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'Being antiracist is a journey, not a destination': Ibram X. Kendi delivers final talk of Racial Equity Speaker Series

Kendi discussed his hope that America can actually become antiracist and the work required to dismantle racism

<p>This year, the series aims to bring topics of equity and inclusion to the University through semi-structured conversations with individuals such as professor Eduardo Bonilla-Silva and author Ijeoma Oluo.</p>

This year, the series aims to bring topics of equity and inclusion to the University through semi-structured conversations with individuals such as professor Eduardo Bonilla-Silva and author Ijeoma Oluo.

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The Office for Diversity, Equity, and Inclusion’s Racial Equity Speaker Series concluded Wednesday with a discussion featuring author and activist Ibram X. Kendi. Moderated by Nicole Jenkins, dean of the McIntire School of Commerce, and Ian Solomon, dean of the Frank Batten School of Leadership and Public Policy, Kendi answered questions relating to his vision of antiracism, the difference between racism and a racist and how to take on a radical choice to fight white supremacist forces entrenched into American systems. 

This year, the series aims to bring topics of equity and inclusion to the University through semi-structured conversations with individuals such as professor Eduardo Bonilla-Silva and author Ijeoma Oluo.

Kendi is the renowned National Book Award-winning author of “Stamped from the Beginning: The Definitive History of Racist Ideas in America” and “How to Be an Antiracist.” An avid op-ed writer, Kendi also spends time teaching at Boston University while heading the Boston University Center for Antiracist Research.

The talk centered around laying the intellectual groundwork for understandings of modern day antiracism and the work required to build a more equitable nation.

“We too often use the term racism and racist interchangeably,” Kendi said. “Racism is indeed structural, meaning we can define racism as this powerful collection of policies that lead to racial inequity and are substantiated by ideas of racial hierarchy … racist is individual, you have an individual policy, individual use or individual person who is being racist.”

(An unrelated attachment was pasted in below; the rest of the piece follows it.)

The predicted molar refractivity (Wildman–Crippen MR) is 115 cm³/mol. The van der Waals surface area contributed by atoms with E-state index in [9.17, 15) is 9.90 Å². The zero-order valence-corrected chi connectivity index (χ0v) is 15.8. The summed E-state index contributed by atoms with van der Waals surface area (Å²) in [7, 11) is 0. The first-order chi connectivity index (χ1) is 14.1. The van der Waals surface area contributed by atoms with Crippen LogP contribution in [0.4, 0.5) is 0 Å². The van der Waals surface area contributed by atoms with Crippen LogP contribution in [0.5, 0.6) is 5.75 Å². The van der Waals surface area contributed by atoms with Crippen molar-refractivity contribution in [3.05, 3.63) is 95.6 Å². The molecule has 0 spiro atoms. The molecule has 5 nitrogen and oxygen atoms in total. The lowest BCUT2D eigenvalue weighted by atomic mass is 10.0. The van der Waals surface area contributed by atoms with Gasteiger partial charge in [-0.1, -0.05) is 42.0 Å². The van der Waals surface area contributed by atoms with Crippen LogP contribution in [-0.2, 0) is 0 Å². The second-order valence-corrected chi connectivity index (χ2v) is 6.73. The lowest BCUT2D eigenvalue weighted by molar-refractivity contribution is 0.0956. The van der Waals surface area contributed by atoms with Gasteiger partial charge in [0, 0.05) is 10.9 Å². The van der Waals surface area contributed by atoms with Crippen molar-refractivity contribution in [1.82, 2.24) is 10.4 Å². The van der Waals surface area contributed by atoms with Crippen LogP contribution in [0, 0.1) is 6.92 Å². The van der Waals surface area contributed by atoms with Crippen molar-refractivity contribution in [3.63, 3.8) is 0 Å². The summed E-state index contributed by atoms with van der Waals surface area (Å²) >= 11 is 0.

With a tendency to work within definitions, Kendi began the talk distinguishing between racism and racist, adhering to a belief that the term “structural racism” is redundant because of the inherently systemic nature of racist systems. 

The bulk of Kendi’s work in his two most popular books supports his argument that common conceptions surrounding the causes of racism are incorrect. Instead of understanding racist policies as caused by racist individuals imbued with racist ideas, Kendi noted that Americans need to instead recognize the role of self interest in policy making. 

“I found we got the life cycle wrong, that it was the very opposite — that you had people who out of their own political or economic or cultural self-interest were instituting racist policies, and to justify those racist policies or to defend them, they were producing racist ideas … and then people were consuming those racist ideas, which lead to ignorance and hate,” Kendi said. 

Despite beginning his research for “Stamped from the Beginning” with an admittedly unhopeful mindset as he believed it would be nearly impossible to change the hearts of individuals spreading racist ideas, Kendi said he found hope in reframing racism in America to focus on policy rather than individuals. 

“That actually gave me hope because if it’s coming out of policy and interest and power, it’s possible to shape policy — it’s hard as heck but it’s actually possible — so that actually gave me hope,” Kendi said.

The work of anti-racism is never ending, Kendi said, and a portion of Kendi’s talk focused on the importance of individuals acknowledging the way in which they have internalized racist beliefs and the radical choice that comes with confronting racial disparities. 

“I’m mentioning challenging [racism] as an active phenomenon because for far too long people imagined all they have to be is not racist,” Kendi said. “Being antiracist is a journey, not a destination ... it isn’t a fixed category.”

Throughout the discussion, Kendi also addressed criticisms of his work, such as the claim that if Americans stopped talking about race things would be better. 

To this, Kendi made an analogy to cancer and the necessity with which people must confront harmful systems of power. Through this, Kendi asserted that if society ignores cancer, that doesn’t mean the problem goes away — it simply means that the problem is allowed to spread unchecked — and Kendi said that racism in America will follow the same pattern if ignored.

“To me, that is actually the worst possible way we can eliminate racism … the solution of let’s just not use the c-word, no doctor, do not go into that room and diagnose that person with cancer — you know why? — because it’s going to hurt them,” Kendi said. “There are certain groups that need more resources and opportunities and protections, but we are not providing for those people because in our minds they are not suffering because we cannot see it.”

Kendi could not fully disclose his next project, but did hint that audience members should be on the lookout for a new book project coming out next month. 

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